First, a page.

Table 4 Within- and between-group comparisons of the changes from baseline to endpoint measures for blood pressure and lipid profile in the saffron and placebo groups of asthmatic patients

Crocin measurement

Results of HPLC method showed that the amount of crocin in the saffron sample was 304.3 mg/kg We measured this for sample preparation to ensure consistency of crocin amount in saffron.


This study was designed to assess the effect of saffron on patients with allergic asthma in a randomized double blind clinical trial. The findings indicated that saffron supplement therapy has beneficial effects on asthma severity and improved its clinical symptoms including shortness of breath during the day and night time, use of salbutamol spray, waking up due to asthma symptoms as well as activity limitation and overall asthma symptoms, as compared to the placebo group.

A research conducted on healthy humans suggested that doses up to 400 mg per day saffron are safe [14]. Similarly, Verma and Bordia (1998) showed that 100 mg saffron supplementation improved the anti-oxidant status in patients with coronary heart disease [15]. Also, a recent study reported that 100 mg saffron in patients with metabolic syndrome reduced anti-heat shock protein 70 (which is a novel risk factor for asthma and is correlated with asthma severity [16, 17]. So according to previous studies the dos we used in this trial (100 mg) is safe and effective. To our best knowledge, this is the first clinical trial that has assessed the effect of saffron supplementation on allergic asthmatic patients.

Generally, in the process of airway inflammation in asthma, a variety of cells such as lymphocytes, eosinophils, mast cells, and neutrophils are involved. This inflammation can, in turn, lead to recurrent episodes of breathlessness, wheezing, chest tightness, and coughing in the susceptible individuals. The major inflammatory cells involved in the pathophysiology of asthma are eosinophils which their maturation, activation, survival, and recruitment within the airway lumen are key pathogenic events in the development of allergic and also non-allergic asthmatic phenotypes. Additionally, complex proinflammatory and immunologic mechanisms are involved in eosinophilic asthma, mainly T helper (Th)2 lymphocytes which release interleukins (IL- 5, IL-4, and IL-13) [18].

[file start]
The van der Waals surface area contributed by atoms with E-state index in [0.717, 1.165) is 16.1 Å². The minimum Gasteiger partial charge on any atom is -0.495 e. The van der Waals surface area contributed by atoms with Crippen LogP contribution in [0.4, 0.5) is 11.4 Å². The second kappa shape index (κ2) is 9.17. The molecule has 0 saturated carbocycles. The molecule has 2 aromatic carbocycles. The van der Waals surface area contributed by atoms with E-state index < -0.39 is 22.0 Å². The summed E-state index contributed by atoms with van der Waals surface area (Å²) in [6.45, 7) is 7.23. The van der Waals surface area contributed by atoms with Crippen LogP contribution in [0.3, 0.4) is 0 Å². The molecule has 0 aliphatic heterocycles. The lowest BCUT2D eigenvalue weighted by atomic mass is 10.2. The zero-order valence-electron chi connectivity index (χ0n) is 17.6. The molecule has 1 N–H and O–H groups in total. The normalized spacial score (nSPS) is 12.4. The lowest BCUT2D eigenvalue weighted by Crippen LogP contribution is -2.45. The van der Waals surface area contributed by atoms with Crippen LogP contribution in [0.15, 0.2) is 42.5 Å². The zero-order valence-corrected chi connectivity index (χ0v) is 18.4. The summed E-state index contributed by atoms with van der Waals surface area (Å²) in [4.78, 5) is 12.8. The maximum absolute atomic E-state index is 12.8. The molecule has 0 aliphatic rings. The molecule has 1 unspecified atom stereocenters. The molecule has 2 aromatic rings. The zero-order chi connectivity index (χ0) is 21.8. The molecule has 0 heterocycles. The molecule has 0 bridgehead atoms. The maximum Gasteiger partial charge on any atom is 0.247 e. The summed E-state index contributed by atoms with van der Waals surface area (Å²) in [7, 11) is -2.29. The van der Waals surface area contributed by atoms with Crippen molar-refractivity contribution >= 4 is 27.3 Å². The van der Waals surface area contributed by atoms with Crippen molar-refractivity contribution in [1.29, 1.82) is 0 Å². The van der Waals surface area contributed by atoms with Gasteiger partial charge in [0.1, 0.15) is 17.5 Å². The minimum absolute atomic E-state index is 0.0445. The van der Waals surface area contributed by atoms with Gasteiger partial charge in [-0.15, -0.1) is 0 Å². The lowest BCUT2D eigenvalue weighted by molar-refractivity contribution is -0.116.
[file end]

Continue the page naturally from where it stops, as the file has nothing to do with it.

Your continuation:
Generally, according to the previous studies on animal models of allergic airway disease,saffron has several beneficial effects on asthma; such as anti-inflammatory [9, 11, 19], antioxidant [15, 20], immunomodulatory [21] and muscle relaxing [10] effects. Also we reported that saffron in asthmatic patients reduced anti-heat shock protein 70 (as a novel risk factor for asthma severity) and high sensitive-c reactive protein and also improved the lung function (assessed via spirometry test) [22]. Accordingly, saffron is believed to improve the asthma symptoms due to airway inflammation (anti-inflammation), hyper-responsiveness (immunomodulation) and muscle contraction (muscle relaxation). Overall, these processes may indicate the effectiveness of saffron in improving asthma symptoms and severity, as reflected in the results of the present study. Saffron has beneficial therapeutic effects on respiratory diseases, as well. Boskabady et al., (2006) reported that saffron has relaxant effects on guinea-pig tracheal chains [10] This, in turn, may be one of the reasons showing that how saffron improved the asthma symptoms in our study. Some possible mechanisms of the relaxing effects of saffron include the inhibition of histamine H1, muscarinic receptors and calcium channels, the activation of ß2-adrenoceptors and also the modulation of nitric oxide (NO) [23].

Gholamnezhad et al., (2013) showed that the saffron extract decreased serum levels of endothelin 1(as an inflammatory marker) in sensitized guinea pig (animal models of asthma) [11]. These findings are in line with our results showing that saffron improved some lipid profile factors and blood pressure. Similarly, Shirali et al., found that crocin supplementation decreased triglyceride, total cholesterol and LDL-C, and also increased HDL-C in type 2 diabetic rats [12].


In conclusion our findings showed the beneficial effects of 100 mg saffron daily on asthma symptoms, severity, and also on systolic and diastolic blood pressure, triglyceride and LDL-C.. As our trial is the first study investigating the effects of saffron on asthma in human models; thus more studies with longer supplementation periods are required to provide additional evidence supporting the use of saffron in clinical settings.